(Reuters) - Occupy Wall Street vows a day of demonstrations in New York and across the United States on Tuesday, in a crucial test of its staying power some eight months after emerging as a movement against corporate greed and economic inequality.
The "99 Percent" populist movement, which began as a 24-hour encampment in lower Manhattan last fall and spread to cities across the country, will join organized labor for a day of May 1 protests, in what it has called a "day without the 99 percent."
Dozens of actions are planned across the country, though there is some skepticism over how many people will turn out and whether it will spell Occupy's resurgence. The event was first billed as a "General Strike," but organized labor declined to sign on to that call.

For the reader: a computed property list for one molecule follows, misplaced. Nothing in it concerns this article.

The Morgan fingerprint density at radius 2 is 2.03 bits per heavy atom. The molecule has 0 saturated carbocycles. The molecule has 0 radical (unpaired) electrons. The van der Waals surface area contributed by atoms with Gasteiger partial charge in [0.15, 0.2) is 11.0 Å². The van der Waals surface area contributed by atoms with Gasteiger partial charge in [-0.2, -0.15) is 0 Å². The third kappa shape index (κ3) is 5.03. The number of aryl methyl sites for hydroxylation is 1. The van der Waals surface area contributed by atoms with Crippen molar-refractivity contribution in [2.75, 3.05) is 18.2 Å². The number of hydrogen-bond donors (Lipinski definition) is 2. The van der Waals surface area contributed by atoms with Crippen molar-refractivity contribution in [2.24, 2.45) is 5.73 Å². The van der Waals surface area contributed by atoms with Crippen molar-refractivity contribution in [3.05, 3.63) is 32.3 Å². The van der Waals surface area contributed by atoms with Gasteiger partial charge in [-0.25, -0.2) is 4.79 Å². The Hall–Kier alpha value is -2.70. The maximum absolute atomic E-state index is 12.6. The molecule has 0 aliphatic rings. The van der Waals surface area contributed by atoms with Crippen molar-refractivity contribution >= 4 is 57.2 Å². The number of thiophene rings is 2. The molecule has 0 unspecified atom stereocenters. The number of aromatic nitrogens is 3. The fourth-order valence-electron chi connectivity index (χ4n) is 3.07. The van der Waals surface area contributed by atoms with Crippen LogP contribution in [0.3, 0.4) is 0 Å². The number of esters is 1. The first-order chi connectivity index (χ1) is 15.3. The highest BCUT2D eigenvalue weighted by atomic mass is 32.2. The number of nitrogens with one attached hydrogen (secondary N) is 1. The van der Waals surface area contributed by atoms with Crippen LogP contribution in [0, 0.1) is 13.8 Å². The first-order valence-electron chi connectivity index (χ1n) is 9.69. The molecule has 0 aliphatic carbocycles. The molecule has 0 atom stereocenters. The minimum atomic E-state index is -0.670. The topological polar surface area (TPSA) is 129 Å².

Inspired by the pro-democracy Arab Spring, the Wall Street protesters last year targeted U.S. financial policies they blamed for the yawning income gap between rich and poor - between what they called the 1 percent and the 99 percent. Read More